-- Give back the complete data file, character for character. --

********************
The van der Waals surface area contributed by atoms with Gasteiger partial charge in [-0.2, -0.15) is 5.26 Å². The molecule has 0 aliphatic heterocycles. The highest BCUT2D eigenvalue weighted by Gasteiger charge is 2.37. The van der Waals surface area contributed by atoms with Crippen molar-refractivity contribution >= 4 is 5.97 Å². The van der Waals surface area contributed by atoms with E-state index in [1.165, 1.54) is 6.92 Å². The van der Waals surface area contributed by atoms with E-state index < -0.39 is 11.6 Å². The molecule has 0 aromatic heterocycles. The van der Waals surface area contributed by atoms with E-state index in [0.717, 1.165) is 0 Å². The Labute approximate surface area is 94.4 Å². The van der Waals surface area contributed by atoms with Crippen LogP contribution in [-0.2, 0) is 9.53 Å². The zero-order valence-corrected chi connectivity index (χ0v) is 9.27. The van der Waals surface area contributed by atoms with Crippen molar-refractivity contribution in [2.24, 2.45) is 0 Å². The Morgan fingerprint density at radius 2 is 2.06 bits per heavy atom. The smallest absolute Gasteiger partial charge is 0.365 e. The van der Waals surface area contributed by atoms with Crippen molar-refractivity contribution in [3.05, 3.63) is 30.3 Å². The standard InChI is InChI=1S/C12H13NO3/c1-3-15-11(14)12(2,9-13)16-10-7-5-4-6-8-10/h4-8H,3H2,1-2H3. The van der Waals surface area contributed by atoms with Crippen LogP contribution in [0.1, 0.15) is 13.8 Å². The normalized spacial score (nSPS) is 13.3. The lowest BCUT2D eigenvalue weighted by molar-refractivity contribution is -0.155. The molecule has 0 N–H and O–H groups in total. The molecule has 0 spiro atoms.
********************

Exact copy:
The van der Waals surface area contributed by atoms with Gasteiger partial charge in [-0.2, -0.15) is 5.26 Å². The molecule has 0 aliphatic heterocycles. The highest BCUT2D eigenvalue weighted by Gasteiger charge is 2.37. The van der Waals surface area contributed by atoms with Crippen molar-refractivity contribution >= 4 is 5.97 Å². The van der Waals surface area contributed by atoms with E-state index in [1.165, 1.54) is 6.92 Å². The van der Waals surface area contributed by atoms with E-state index < -0.39 is 11.6 Å². The molecule has 0 aromatic heterocycles. The van der Waals surface area contributed by atoms with E-state index in [0.717, 1.165) is 0 Å². The Labute approximate surface area is 94.4 Å². The van der Waals surface area contributed by atoms with Crippen LogP contribution in [-0.2, 0) is 9.53 Å². The zero-order valence-corrected chi connectivity index (χ0v) is 9.27. The van der Waals surface area contributed by atoms with Crippen molar-refractivity contribution in [2.24, 2.45) is 0 Å². The Morgan fingerprint density at radius 2 is 2.06 bits per heavy atom. The smallest absolute Gasteiger partial charge is 0.365 e. The van der Waals surface area contributed by atoms with Crippen molar-refractivity contribution in [3.05, 3.63) is 30.3 Å². The standard InChI is InChI=1S/C12H13NO3/c1-3-15-11(14)12(2,9-13)16-10-7-5-4-6-8-10/h4-8H,3H2,1-2H3. The van der Waals surface area contributed by atoms with Crippen LogP contribution in [0.1, 0.15) is 13.8 Å². The normalized spacial score (nSPS) is 13.3. The lowest BCUT2D eigenvalue weighted by molar-refractivity contribution is -0.155. The molecule has 0 N–H and O–H groups in total. The molecule has 0 spiro atoms.